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By: Meyou, Derrick Heard
Apr 02 2015 12:00pm
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Modern Master 2015 spoilers and release will soon to be upon us. While the format has grown in popularity, the format has entered the Magic Universe with some baggage. The format isn't perfect. One of the more heated controversies is the banned and restricted list for the format. It seems every month there is an article talking about unbanning certain cards or calling for banning of another. The point many authors are trying to make either surround power level or an attempt at increasing the diversity of the format. To be frank, I find this to be narrow minded. Following along as I discuss why I believe this logic is flawed.

Past

The past can haunt us. It frames our reference on what could be and happened. A big problem with Modern is that it is a young format. It is hard for us to believe since it has been around for a number of years now. In reality, it is a baby still finding its legs. The format hasn't been completely discovered. Sure, we have our staple archetypes. Ask anybody in the format and they could rattle off the top ten archetypes to test against to prepare for the upcoming Grand Prix. However, we forget Modern too has changed. Amulet combo was merely a blip on the radar until this year. Now, it is one of the big contenders. Even Infect decks weren't around to recently depending upon your definition of recent. Did something change? Not really. The cards were always there although the banning of Birthing Pod may have helped for it to break through. It simply took time for a couple of big name finishes to launch it into the Magic consciousness.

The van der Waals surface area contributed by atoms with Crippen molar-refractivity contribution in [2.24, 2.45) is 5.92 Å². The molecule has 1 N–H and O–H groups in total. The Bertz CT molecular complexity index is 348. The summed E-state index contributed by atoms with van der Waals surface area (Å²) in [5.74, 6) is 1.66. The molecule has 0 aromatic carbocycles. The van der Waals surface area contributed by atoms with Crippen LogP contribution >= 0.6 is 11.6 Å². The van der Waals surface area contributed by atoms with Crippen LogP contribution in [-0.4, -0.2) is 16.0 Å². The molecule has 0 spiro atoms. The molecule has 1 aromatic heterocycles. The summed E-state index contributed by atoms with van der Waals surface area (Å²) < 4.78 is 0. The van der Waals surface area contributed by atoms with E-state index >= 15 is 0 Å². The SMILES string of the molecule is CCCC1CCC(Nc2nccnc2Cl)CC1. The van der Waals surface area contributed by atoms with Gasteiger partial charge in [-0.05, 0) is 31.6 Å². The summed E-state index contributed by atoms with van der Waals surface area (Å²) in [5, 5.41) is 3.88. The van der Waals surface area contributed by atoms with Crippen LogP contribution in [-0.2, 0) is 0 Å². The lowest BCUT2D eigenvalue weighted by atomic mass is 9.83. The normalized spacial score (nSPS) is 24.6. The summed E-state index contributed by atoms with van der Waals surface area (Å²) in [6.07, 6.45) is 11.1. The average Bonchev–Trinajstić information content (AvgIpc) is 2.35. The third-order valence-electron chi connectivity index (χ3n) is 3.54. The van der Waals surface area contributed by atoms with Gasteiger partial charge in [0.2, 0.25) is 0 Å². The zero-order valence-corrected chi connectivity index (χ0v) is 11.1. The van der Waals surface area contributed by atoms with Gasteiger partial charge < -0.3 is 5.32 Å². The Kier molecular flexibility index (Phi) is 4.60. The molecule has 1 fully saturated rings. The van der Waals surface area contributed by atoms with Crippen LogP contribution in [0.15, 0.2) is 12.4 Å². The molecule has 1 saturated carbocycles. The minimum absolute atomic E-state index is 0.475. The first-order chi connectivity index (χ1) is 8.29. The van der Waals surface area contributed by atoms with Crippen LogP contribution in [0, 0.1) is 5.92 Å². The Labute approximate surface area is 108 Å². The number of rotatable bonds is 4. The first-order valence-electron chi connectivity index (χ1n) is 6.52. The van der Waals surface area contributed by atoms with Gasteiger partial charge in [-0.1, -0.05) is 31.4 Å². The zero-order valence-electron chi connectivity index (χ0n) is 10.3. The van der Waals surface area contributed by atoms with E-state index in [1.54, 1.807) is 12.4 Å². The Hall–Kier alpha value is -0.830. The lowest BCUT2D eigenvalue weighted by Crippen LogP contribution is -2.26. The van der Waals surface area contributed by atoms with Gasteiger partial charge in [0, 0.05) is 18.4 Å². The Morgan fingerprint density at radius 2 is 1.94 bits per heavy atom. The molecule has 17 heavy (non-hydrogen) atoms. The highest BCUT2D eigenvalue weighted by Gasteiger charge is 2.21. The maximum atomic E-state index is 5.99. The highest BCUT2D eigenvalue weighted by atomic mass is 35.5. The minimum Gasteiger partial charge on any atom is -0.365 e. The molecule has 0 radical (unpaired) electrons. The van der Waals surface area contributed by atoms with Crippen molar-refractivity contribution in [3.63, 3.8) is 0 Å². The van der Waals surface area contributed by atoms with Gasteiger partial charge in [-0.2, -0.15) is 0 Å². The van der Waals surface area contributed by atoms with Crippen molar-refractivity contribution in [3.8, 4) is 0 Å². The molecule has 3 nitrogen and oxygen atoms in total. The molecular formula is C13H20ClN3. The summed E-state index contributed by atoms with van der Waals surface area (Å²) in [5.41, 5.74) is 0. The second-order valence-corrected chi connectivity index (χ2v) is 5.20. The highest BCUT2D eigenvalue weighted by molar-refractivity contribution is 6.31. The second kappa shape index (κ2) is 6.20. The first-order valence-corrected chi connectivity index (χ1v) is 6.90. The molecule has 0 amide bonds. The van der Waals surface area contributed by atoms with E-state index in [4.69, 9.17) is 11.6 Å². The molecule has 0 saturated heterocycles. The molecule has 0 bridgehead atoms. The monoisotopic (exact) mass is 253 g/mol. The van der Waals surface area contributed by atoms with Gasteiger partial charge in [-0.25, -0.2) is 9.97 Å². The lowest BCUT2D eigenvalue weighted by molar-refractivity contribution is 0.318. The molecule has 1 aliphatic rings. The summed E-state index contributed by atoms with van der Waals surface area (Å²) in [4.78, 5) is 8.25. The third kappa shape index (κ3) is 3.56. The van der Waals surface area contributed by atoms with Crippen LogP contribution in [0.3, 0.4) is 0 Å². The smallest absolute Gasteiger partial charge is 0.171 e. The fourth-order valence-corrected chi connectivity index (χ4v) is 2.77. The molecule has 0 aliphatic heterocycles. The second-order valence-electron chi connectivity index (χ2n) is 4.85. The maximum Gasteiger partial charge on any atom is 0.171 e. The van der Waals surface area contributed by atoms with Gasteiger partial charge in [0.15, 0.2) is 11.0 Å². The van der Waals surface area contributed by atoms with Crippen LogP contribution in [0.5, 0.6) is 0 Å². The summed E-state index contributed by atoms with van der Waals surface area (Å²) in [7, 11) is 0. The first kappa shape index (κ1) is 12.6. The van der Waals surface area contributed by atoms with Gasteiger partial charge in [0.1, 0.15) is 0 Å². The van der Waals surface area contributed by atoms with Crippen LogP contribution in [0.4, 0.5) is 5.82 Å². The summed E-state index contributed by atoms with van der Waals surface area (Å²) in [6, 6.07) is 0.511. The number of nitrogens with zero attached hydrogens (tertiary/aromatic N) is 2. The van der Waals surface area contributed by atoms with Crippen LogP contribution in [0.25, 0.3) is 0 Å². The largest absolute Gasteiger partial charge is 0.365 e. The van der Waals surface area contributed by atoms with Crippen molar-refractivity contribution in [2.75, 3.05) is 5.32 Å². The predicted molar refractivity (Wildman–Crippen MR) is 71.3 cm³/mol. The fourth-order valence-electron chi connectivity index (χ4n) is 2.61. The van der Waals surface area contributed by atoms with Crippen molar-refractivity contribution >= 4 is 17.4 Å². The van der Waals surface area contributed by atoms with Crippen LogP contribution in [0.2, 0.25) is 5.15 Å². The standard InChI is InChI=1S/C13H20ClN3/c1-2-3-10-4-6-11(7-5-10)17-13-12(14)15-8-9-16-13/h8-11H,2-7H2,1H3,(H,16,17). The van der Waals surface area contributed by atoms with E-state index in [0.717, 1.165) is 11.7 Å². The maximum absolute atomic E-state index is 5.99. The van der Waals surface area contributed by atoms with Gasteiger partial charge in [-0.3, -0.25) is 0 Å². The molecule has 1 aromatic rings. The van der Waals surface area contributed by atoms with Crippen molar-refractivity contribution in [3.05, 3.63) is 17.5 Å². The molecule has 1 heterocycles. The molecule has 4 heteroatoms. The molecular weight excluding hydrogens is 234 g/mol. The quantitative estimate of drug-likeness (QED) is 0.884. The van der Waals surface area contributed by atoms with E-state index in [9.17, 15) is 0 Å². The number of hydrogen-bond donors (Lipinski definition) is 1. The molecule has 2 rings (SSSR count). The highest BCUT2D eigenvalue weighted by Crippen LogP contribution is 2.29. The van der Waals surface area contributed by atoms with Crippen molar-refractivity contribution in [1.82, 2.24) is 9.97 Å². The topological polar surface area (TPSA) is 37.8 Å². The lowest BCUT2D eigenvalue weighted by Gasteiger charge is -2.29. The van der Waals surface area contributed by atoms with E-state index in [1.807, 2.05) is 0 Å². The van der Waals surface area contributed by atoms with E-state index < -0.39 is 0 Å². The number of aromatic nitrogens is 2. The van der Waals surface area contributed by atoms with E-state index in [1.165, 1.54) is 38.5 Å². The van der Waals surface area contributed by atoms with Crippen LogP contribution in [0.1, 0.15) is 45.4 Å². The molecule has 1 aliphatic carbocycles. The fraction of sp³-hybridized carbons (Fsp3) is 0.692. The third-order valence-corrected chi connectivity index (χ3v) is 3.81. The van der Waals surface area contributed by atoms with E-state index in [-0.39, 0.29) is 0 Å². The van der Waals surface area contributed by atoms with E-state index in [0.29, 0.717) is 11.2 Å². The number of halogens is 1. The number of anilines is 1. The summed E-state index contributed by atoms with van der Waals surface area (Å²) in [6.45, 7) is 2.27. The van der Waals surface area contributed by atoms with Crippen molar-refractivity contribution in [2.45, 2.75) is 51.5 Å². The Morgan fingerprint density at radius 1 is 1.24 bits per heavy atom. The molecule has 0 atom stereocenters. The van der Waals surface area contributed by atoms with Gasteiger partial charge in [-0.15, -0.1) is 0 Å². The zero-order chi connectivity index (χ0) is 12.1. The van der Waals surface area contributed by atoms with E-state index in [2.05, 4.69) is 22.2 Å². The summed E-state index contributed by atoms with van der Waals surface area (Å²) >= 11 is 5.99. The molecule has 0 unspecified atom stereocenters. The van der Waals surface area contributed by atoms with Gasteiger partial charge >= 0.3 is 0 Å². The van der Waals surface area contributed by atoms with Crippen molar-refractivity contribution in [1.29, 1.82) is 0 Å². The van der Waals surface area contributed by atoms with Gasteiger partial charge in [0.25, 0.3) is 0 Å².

Many believe the Legacy format to be a dry and stale format. It has been thought of as a bedrock of stability when this is far from the truth. Counterbalance once dominated the format so completely that many called for its banning. One of the few ways to get out of under the death grip of Sensei's Divining Top lock was to play Krosan Grip. Alongside Tarmogoyf and Dark Confidant, the archetype dominated the field. Today, Counterbalance is around in Miracle decks, but it is far from ubiquitous as it once was in the format. Goblins and Merfolk were once staples and are now relegated to subpar archetypes. (Survival of Fittest) suffocated the format and eventually had to be banned with Mystical Tutor not following far behind. Recently, Treasure Cruise got banned for not playing nice.

The feeling I get from the Magic hive mind that Modern is plagued with the talk of banning and unbanning of certain cards. Modern is no different than any other format. Every format has gone through a period of bannings. It may seem like a long time ago, but Standard for a time was plagued by Affinity, Jace, the Mind Sculptor, and Stoneforge Mystic. Time has simply made people forgetful. We are simply lucky that R&D is continually getting better at giving us a diverse format. As I stated above, Legacy has gone through a number of bannings and unbannings over the years.

Present

As humans, we are horrible at predicting the future. I'm not talking about foretelling the future. I'm talking about planning for the future. We live very much in the present. When I say future, I'm talking about say putting away money for retirement, realizing that gas prices may go up, and etc. Psychological studies have shown this over and over again. My favorite was a study conducted in which people were given choices with gratification now and a worse future or less gratification now and a better future. Guess which one people picked the vast majority of the time? They picked the one with the worse future. I'm not trying to be snarky or condescending by saying humans are short-sighted. It is a fact. I'm simply being realistic about normal human behavior.